The Upside to Boy-Girl Friendships
Nurturing healthy, non-romantic relationships between boys and girls.
Posted December 12, 2011
My oldest child is just out of college, but when my daughter hit late elementary school I found it hard to know whether the boy she kept talking about was a boyfriend or just a boy friend. My education and training taught me that it's an important aspect of healthy development for the child between the ages of ten and twelve to have non-romantic friendships with pre-teens of the opposite sex, so I did my best not to ask,"Do you like him?" "Do you think he's cute?"
Here's the good news. You can encourage and support these friendships between boys and girls without encouraging romantic interest. To do that, first you have to understand the normal evolution of friendship between boys and girls.
Remember when your child didn't even recognize that her best friend was a boy? From the toddler years through the preschool years, your child enjoys playing with other children regardless of gender. Sure some gender preferences exist, but boys play with dolls and girls play with trucks and neither boys nor girls make judgments about it.
It's during the preschool period that children start to recognize differences between boys and girls. Not just in play but in the way bodies look and what bodies do. Once your child recognizes these differences, there's an expected shift in desire to play with each other. Typically, girls and boys suddently want nothing to do with each other, and that lasts for a period of a few years.
Then comes the late school age/early adolescent period of development, and just when you'd rather they didn't, boys and girls become interesting to each other again.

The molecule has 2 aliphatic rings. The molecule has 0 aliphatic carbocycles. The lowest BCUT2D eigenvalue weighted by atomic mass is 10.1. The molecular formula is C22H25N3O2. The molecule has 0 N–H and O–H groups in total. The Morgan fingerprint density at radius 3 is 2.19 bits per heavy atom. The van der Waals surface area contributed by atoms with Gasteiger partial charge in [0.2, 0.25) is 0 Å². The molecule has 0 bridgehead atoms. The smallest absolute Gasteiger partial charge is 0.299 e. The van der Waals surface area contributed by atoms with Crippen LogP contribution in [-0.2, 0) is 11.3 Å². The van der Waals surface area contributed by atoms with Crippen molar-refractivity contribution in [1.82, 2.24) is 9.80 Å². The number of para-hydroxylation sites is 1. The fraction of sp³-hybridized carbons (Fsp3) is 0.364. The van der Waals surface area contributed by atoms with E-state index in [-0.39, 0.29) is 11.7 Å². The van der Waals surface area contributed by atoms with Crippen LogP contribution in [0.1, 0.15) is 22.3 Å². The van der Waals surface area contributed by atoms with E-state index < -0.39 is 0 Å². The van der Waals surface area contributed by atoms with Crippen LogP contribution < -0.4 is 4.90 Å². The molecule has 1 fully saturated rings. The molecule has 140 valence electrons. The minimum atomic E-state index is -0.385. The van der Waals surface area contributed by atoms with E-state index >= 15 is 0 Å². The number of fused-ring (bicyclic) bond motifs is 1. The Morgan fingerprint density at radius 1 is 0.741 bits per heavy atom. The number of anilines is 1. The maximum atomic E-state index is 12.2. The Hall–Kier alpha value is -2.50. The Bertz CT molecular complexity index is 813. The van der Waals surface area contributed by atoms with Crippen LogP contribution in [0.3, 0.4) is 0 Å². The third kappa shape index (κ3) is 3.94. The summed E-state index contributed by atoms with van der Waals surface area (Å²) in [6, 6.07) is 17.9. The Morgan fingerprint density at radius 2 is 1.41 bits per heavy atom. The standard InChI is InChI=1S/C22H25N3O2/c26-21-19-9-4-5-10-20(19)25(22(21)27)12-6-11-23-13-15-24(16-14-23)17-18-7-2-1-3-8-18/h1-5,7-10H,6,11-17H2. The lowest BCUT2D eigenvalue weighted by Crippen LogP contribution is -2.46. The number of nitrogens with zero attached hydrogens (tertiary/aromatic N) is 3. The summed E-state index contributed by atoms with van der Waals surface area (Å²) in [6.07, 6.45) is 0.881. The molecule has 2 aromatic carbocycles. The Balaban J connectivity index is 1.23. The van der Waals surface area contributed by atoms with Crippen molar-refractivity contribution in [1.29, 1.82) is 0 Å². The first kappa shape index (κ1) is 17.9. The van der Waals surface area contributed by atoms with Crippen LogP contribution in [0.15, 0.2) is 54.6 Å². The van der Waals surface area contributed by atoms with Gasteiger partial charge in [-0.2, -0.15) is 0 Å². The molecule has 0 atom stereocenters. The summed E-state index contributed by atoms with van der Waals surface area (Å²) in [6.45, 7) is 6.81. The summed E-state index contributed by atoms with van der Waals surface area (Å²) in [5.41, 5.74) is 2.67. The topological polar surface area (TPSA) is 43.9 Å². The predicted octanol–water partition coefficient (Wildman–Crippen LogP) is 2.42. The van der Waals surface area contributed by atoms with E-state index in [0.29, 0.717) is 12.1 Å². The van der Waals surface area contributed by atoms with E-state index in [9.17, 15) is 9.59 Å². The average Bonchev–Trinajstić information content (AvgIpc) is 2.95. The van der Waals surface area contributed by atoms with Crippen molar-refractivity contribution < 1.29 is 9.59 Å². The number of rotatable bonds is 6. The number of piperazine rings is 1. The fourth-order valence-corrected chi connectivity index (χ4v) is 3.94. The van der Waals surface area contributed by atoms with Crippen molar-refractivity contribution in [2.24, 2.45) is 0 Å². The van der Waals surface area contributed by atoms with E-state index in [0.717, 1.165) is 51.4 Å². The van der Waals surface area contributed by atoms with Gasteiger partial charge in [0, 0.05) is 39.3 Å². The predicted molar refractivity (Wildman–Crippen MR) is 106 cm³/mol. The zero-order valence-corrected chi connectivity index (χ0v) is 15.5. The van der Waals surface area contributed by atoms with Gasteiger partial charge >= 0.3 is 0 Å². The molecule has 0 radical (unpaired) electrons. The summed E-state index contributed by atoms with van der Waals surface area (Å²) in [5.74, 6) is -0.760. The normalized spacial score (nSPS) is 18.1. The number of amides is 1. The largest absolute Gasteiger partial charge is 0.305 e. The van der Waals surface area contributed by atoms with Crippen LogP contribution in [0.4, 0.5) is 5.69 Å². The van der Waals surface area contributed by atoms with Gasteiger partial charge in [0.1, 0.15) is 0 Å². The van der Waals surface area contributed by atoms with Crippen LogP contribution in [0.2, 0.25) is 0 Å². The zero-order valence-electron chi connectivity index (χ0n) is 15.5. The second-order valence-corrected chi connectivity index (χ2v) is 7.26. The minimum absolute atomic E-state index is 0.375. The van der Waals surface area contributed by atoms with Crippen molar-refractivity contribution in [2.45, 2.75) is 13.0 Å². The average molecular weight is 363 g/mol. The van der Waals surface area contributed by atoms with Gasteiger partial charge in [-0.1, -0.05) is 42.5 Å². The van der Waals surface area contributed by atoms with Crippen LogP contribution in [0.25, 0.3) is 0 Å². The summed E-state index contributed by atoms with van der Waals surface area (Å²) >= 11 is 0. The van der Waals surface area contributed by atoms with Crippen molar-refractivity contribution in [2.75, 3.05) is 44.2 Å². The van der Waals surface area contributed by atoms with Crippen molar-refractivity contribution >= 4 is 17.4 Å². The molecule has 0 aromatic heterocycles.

The upside of boy-girl friendships
Parents often fear this time in development because to them interest equals romance, romance equals sex. But in today's social scene, (contrary to what you read in the media) boys and girls can form meaningful friendships without the sexual dimension.
Initially you may see some flirting going on because this is a time when boys and girls are curious about all aspects of the opposite sex, much beyond just sex. "How do I fit in with boys and girls?" "Do both boys and girls in my group like me?" "Can I have a conversation with a boy (or a girl) and not implode?"
These are the kinds of things running through your child's mind early on, so parents and teachers who provide good social coaching around boy/girl friendships—and lots of supervision—help a child's future relationships by building a solid foundation.
There are a number of benefits to your child having opposite sex friendships. The first is that your child will get a lot of practice learning to talk and interact with the opposite sex without having all the highly charged emotions that come when a relationship has a physical component.
More importantly your child gets to continue with his or her own identity development. She learns what's important to her; he learns what he finds interesting; she doesn't define herself by what a boy thinks of her. Sure your child still identifies with what friends think but the bigger and more varied the group, the more your child has a chance to see what's best for him or her.
What's a parent to do?
My goal when both my children hit this developmental milestone was to foster healthy boy-girl friendships without rushing the dating scene. Certainly in middle school they weren't ready to handle that—frankly, neither was I.